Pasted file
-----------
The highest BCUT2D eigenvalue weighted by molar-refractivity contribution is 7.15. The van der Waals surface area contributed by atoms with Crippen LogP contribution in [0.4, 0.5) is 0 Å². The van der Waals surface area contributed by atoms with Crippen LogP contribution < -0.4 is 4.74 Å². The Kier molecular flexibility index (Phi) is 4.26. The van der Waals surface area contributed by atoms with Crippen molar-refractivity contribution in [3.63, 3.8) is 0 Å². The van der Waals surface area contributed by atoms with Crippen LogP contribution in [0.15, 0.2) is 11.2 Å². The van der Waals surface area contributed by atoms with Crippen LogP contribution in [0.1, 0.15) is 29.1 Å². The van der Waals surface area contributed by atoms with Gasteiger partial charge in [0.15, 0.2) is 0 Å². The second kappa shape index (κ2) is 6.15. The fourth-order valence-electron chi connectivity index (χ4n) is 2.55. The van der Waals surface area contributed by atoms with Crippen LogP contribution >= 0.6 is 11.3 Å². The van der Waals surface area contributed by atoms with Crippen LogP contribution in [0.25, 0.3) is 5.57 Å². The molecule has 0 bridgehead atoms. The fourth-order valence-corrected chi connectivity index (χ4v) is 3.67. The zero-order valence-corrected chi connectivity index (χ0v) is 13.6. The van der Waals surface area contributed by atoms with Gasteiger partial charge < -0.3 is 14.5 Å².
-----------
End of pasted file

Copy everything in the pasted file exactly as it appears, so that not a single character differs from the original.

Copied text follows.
The highest BCUT2D eigenvalue weighted by molar-refractivity contribution is 7.15. The van der Waals surface area contributed by atoms with Crippen LogP contribution in [0.4, 0.5) is 0 Å². The van der Waals surface area contributed by atoms with Crippen LogP contribution < -0.4 is 4.74 Å². The Kier molecular flexibility index (Phi) is 4.26. The van der Waals surface area contributed by atoms with Crippen molar-refractivity contribution in [3.63, 3.8) is 0 Å². The van der Waals surface area contributed by atoms with Crippen LogP contribution in [0.15, 0.2) is 11.2 Å². The van der Waals surface area contributed by atoms with Crippen LogP contribution in [0.1, 0.15) is 29.1 Å². The van der Waals surface area contributed by atoms with Gasteiger partial charge in [0.15, 0.2) is 0 Å². The second kappa shape index (κ2) is 6.15. The fourth-order valence-electron chi connectivity index (χ4n) is 2.55. The van der Waals surface area contributed by atoms with Crippen LogP contribution >= 0.6 is 11.3 Å². The van der Waals surface area contributed by atoms with Crippen LogP contribution in [0.25, 0.3) is 5.57 Å². The molecule has 0 bridgehead atoms. The fourth-order valence-corrected chi connectivity index (χ4v) is 3.67. The zero-order valence-corrected chi connectivity index (χ0v) is 13.6. The van der Waals surface area contributed by atoms with Gasteiger partial charge < -0.3 is 14.5 Å².